It is generally recognized that the Revolt of 1857 was the most widespread and violent struggle against colonial rule in India during the nineteenth century. It lasted for almost two years and encompassed large parts of northern, central, and eastern India, as well as (unlike what standard textbooks tell us) Panjab and north-eastern India. Several hundred thousand Indians, a significant proportion of whom were non-combatants, were killed during the Revolt and immediately after it had been brutally suppressed.
The Revolt was not an isolated event. It was part of a long tradition of resistance to the East India Company’s rule throughout India. The Revolt began as a mutiny in the Company’s Bengal Army, and soon became a popular uprising. The Bengal Army was socially and linguistically quite cohesive as the bulk of its Indian soldiers were recruited from among upper castes and ashraf from the Awadh and Bhojpur regions. The mutiny broke out at Meerut on Sunday, 10 May 1857, when Indian sipahis (or ‘sepoys’ as they were called by the British) stationed in the city rebelled. The sipahis then as a body marched to Delhi, where they arrived the next morning. They put an end to the Company’s administration in Delhi, and assumed control of Shahjahanabad and its immediate outskirts. They sought the blessings of the Mughal emperor, Bahadur Shah II (emperor from 1837 to 1857). This gesture was an indication of the symbolic political importance of the emperor. The Company too had reluctantly recognized the de jure authority of the Mughals, even though by the middle of the nineteenth century they had made the emperor completely irrelevant.
With the liberation of the city the sipahis had to reconstitute the organs of the state. These had to be staffed by personnel who were not hostile to the rebels. The royal palace (Red Fort) played a vital role in this task due to its involvement with the affairs of the city throughout the period of British rule. It should be borne in mind that the city and its surrounding areas had come under the control of the East India Company in 1803. The readymade, though rudimentary, infrastructure of the palace administration was the nucleus around which the administrative machinery of the new regime was organized. Officials of the Red Fort had intimate knowledge of local circumstances. Their personal connections were extensive. The sipahis were able to stabilize their regime through the active participation in it of a section of these officials. There were many officials who remained neutral, while an influential section of the city’s elite was openly opposed to the new regime, colluding whenever it could with the British.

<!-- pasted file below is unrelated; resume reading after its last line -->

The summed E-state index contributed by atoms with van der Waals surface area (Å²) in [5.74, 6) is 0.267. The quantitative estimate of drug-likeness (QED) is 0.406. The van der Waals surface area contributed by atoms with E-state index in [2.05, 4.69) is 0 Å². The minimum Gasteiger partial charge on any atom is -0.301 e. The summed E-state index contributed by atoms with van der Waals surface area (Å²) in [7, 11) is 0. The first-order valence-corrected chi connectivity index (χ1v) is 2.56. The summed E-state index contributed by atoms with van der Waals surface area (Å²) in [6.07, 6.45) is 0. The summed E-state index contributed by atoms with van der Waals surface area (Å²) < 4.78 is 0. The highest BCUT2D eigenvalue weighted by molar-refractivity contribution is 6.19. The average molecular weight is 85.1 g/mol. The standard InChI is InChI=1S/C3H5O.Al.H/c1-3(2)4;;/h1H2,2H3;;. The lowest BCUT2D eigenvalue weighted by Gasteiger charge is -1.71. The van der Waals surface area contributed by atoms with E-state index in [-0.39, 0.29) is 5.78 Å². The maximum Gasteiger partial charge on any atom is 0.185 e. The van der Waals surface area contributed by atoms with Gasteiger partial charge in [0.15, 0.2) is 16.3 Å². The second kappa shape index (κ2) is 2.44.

What required urgent attention was military mobilization. Delhi had to be defended. Links had to be established with rebel soldiers in other cantonments. Pro-British elements had to be kept in check. Till the end of June 1857 the main person who officially coordinated the military efforts, including the major task of defending the city, was Mirza Mughal, the eldest surviving son of Bahadur Shah Zafar. Mirza Mughal was assisted by the sipahi leadership consisting of ‘native officers’ of the Company’s army. The emperor personally intervened at critical junctures. During the four months and four days that the sipahi regime remained in existence, Bahadur Shah was not a passive onlooker. One should not take too literally Zafar’s statement at his so-called ‘trial’ in which he projected himself as a mere prisoner of the sipahis. For instance, on the day after the soldiers had occupied Delhi and the situation was chaotic, Bahadur Shah personally went round the city to instil confidence among the residents. The emperor was actively engaged in consultations. He regularly received petitions and heard appeals. The Red Fort was the command centre of rebel operations.